Olive Bar 3
Originally uploaded by jslander
Olives are supposedly “the” new burgeoning niche market! Since we use copious amounts of Olive Oil in soapmaking, this new trend is certainly right up my alley. Just like the rise of coffee, chocolate, cheese and niche breweries, Olives are making their rise as a gourmands new best friend. Olives are following suite in the specialty varietals with exotic varietals like Gaeta, Picholine and Arbequina.
The new rage is to put out olives and drinks at parties and just skip the chips’n’dip or cheese and crackers. It’s still salt but it’s healthy fats and generally, the specialty olive sales supports smaller farms than the big agri-business that is Doritos and Lays.
Olives are confusing. Many olives share their names with the regions that they grow in, similar to coffee. And, like wine, olive varietals can be transplanted to different regions, yielding varying tastes from the same olive strain. Like any high priced product, there are fakes. If you see Kalamta Olives for way below market prices, they probably are doctored up with cheaper varieties, such as “The TG.” With a name like Turkish Gremlik though, it seems a shame to not savor this lessor known olive just for the creative name.
Ripe olives have a coloring of dark purple to jet black. All olives start green and firm. They change color and texture as they ripen. Interestingly, on the way to purple, the young green olives turn blond as they age. Despite their bland color, their texture and taste is anything but boring. These mid-aging blond olives are known to have a delightful flinty or mineral quality and should not be missed.
Olives need to be aged. In their natural state they taste bitter but all of the bitterness can be taken out with a lye bath (soaping connection!). This takes out the bitterness within a few days but often takes out flavor right along with it. A better, more boutique way of enhancing flavor during the cure time is with a salty brine. While this process is not fail proof, it does make a better end product but takes time and effort. The olives must age for months, with water changes and careful monitoring. Thus, the higher price and bigger, bolder, more nuanced taste.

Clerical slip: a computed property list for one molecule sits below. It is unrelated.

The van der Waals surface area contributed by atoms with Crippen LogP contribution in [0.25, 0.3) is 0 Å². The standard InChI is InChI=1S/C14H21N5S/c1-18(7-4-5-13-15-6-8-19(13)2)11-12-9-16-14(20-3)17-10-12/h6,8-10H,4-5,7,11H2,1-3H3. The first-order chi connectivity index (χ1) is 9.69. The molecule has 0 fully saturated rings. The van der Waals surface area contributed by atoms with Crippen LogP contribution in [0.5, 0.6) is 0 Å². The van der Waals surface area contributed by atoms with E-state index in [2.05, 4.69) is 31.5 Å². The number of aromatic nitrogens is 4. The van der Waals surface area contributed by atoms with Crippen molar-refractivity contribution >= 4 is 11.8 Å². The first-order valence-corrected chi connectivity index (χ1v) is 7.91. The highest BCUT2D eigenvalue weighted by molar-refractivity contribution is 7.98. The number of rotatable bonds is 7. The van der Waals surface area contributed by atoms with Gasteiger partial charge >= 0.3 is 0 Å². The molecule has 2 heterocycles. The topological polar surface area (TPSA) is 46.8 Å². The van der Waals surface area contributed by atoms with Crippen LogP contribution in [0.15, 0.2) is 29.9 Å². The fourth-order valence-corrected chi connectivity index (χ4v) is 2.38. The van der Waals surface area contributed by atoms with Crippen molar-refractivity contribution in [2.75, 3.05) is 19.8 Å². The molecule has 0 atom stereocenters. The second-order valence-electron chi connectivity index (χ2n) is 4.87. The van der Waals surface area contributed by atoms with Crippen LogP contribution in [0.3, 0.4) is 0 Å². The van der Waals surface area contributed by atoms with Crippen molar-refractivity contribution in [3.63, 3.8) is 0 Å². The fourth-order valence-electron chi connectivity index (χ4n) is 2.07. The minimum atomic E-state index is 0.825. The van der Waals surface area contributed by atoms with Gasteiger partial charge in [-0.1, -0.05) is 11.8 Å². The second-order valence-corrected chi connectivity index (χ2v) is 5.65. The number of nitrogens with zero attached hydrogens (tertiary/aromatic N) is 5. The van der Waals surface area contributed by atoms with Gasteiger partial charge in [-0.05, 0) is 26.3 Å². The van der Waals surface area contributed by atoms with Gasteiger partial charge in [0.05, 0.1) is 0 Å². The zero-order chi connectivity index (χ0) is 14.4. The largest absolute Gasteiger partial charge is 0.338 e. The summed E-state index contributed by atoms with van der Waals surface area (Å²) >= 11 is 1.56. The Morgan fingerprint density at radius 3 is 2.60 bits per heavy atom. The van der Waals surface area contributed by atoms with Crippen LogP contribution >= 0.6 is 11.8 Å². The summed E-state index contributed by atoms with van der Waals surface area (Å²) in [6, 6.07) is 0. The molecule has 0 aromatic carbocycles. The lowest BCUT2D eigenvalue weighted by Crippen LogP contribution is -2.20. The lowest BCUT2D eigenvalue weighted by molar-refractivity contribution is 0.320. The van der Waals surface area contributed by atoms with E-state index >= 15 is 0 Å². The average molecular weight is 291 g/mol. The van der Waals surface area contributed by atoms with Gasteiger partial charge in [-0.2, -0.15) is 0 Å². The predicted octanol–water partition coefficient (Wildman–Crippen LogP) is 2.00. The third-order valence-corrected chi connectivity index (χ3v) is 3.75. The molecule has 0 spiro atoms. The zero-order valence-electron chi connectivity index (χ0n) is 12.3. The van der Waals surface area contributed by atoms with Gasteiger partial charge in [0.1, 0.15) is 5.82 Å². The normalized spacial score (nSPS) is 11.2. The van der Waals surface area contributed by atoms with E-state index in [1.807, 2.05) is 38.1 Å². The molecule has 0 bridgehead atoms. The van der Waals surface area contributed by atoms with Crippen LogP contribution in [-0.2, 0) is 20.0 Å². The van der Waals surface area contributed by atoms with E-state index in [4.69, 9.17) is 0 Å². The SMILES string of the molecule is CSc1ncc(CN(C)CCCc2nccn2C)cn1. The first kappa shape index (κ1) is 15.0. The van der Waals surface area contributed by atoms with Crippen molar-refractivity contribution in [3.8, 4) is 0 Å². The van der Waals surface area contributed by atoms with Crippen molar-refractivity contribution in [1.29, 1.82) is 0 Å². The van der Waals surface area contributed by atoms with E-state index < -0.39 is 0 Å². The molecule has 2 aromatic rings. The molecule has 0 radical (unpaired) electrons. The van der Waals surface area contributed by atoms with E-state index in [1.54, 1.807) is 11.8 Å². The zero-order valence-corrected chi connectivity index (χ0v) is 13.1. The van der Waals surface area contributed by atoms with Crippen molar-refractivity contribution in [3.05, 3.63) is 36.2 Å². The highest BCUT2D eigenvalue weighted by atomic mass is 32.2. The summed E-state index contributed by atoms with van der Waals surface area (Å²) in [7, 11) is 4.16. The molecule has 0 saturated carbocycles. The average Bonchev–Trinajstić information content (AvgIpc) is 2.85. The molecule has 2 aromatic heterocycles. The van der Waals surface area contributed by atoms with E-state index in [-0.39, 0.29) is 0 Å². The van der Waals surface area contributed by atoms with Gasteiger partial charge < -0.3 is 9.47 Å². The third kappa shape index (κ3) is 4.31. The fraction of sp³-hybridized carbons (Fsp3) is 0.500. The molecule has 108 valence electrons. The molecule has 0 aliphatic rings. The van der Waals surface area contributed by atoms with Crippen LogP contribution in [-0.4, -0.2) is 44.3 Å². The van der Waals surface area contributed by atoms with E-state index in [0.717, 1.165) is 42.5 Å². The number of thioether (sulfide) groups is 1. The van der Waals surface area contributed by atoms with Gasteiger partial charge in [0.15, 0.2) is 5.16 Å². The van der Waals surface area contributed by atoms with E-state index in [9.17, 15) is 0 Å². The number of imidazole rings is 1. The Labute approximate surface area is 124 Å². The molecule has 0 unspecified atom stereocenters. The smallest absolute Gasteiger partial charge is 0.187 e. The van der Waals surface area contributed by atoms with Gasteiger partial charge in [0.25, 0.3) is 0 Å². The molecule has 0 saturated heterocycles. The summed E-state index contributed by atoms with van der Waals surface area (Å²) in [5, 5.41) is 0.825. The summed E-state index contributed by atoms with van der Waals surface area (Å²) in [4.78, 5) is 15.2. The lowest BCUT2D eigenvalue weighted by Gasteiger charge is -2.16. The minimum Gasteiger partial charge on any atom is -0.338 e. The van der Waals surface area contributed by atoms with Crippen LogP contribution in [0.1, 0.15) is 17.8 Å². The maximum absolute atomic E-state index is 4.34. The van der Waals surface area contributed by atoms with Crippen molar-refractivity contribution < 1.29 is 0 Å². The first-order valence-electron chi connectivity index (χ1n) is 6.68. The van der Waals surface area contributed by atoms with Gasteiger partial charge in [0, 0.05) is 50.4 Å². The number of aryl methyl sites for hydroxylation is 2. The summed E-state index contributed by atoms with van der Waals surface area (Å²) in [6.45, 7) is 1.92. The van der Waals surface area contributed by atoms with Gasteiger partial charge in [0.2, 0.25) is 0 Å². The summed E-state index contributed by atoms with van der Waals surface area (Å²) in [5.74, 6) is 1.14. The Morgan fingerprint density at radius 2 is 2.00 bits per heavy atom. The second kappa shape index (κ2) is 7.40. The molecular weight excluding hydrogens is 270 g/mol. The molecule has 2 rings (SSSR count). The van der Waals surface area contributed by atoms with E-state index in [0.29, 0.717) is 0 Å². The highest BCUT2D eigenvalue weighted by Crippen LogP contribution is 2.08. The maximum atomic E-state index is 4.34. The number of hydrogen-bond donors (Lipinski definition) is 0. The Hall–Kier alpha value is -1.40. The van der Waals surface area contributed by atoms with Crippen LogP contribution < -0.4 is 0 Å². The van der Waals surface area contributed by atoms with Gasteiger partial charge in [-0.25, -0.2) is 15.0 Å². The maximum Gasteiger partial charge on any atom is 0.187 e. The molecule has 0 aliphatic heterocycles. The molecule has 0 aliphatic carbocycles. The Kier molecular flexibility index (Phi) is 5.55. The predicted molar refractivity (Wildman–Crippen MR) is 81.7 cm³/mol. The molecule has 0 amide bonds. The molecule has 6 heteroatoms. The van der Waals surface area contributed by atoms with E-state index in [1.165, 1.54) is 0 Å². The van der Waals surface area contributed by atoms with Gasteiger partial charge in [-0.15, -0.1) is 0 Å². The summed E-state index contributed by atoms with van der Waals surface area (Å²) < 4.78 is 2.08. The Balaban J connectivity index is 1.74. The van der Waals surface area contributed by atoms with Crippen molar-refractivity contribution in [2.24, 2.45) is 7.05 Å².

IGourmet.com is an excellent place to start your Olive adventure if you’re not lucky enough to have a grocery store with an Olive Bar.
Interestingly enough, fresh olives and cured olives were EVERYWHERE in Napa Valley. They were definitely the treat-du-jour in place of bread at some of the restaurants we went to.
Pajama Mama says
Interesting that you blogged on olives…I just did some online research on the origins and meanings of our kids names. Our 12yodd’s middle name is derived from “olive”…I read about how old olive trees can grow to be…and how they are a symbol of peace. There are some olive trees that are hundreds of years old and still producing fruit. Amazing? Just some little tidbits to help us appreciate olives and olive oil a little more…
Hello, I red your blog usualy but today is specially interesting for me. I am from Spain and here, the olives are everywhere. This is quite normal to drink something with a “tapa” of olives. I am glad you like the idea! I love your blog!
Teresa (was ShadesOfGrey) says
My kids and dh love olives (I prefer them on pizzas and in salads). Luckily for us, there’s a place in town with a good variety to choose from – huge vats of a good number of different types. I’ll have to show this post to the kids. 🙂
Besides the olive/lye connection to soap, you can include needing to cure, just like soap.
Joanna, why am I not surprised? You and I share a love of cupakes, soap and now olives … I guess great minds (ha ha) truly do think alike.
Joanna Schmidt says
Ok, I admit, I am a bit of an olive connoisseur (sort of). I am totally into olives and have a variety in my fridge now. Mmm. It is actually making me crave them.
Stephanie Ciccarelli says
It’s always nice to keep up on trends and learn something at the same time.
Who knew there were so many varieties of olives? I make a lot of Greek salads and I use the Kalamata olive as a mainstay.
Thanks for the great post,